July 18, 2018

The Talking Stick

As a guidance Counsellor, I had to learn how to listen with not only my ears but also with my heart and eyes as we mentioned in our Habit 5 lesson in The 7 Habits of Happy Kids. Remember, we have to pay very close attention with our eyes, ears and heart if we want others to feel like they are worthy of being heard. Many people feel that they are not worthy to be heard by others which causes low self-esteem. Truly listening is a rare gift that can be taught to others. I did so as a guidance Counsellor and now as a mentor and trainer whenever I have an opportunity to teach it. Each year I would train a group of middle years Peacekeepers. And, as you can imagine, listening is one skill that Peacekeepers, Educators and Parents must have to be able to be successful. In his book, The 6 Most Important Decisions You’ll Ever Make, Covey says, “The single most important communication skill you can ever learn is how to listen. Real listening doesn’t mean you’re just silent, it means that you’re actively trying to understand another human being. Often we get into trouble because we jump to conclusions without understanding all the details.” So, the way I taught my Peacekeepers how to listen was by role playing with each other. Try the following activity that may help you  develop that rare skill of “Truly Listening.”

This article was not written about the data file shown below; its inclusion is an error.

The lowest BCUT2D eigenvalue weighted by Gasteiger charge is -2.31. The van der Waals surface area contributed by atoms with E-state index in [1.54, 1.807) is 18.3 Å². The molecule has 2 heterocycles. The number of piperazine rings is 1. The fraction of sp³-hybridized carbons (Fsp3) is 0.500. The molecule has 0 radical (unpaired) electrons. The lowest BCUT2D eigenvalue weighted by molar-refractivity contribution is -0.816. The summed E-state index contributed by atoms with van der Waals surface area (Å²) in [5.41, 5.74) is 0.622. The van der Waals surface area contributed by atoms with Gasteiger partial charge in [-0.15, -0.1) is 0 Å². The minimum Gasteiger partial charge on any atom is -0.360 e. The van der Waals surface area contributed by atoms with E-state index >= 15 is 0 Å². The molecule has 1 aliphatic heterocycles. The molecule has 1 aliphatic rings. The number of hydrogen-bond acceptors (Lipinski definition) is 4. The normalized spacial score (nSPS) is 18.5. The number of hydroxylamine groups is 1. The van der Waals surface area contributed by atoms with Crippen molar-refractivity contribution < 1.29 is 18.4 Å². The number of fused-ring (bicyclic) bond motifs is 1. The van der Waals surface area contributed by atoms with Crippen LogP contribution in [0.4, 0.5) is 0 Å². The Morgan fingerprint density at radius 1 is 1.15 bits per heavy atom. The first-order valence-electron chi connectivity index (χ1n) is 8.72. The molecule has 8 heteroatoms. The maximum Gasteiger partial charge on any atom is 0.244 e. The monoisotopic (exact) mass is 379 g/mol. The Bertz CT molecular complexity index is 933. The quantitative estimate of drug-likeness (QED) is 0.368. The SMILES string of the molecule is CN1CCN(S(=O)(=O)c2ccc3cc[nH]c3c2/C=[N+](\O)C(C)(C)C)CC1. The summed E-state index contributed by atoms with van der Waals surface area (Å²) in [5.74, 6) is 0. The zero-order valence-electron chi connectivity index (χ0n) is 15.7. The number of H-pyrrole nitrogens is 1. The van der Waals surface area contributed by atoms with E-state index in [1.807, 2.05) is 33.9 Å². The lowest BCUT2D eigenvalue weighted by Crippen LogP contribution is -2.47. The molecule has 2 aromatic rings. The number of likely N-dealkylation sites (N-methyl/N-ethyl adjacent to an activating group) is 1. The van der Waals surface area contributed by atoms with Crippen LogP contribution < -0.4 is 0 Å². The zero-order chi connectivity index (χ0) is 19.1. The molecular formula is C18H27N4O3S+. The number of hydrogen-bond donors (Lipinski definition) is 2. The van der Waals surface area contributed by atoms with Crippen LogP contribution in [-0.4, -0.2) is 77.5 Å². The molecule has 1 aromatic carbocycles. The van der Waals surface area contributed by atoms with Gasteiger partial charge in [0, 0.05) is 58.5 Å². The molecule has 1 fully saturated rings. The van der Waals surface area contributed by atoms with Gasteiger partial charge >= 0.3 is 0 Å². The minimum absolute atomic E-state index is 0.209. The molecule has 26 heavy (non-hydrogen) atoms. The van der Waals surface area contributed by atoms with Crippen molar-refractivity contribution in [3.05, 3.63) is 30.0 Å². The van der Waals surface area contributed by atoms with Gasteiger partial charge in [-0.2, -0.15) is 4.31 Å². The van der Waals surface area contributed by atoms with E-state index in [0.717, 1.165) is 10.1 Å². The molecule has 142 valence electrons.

• In groups of 3, take turns telling a story about something that upset you or made you very happy. The other two, try to paraphrase what each person is saying. Use a talking stick or rock whenever you are telling the story. When the storyteller feels truly understood, the talking stick is passed to the person on his/her right. Once everyone has had a chance to be heard, debrief with each other and with the large group.
  • Look up the word paraphrase and try paraphrasing what characters are saying in any novel, short story or children’s book. You can do this by yourself or in groups of two or three.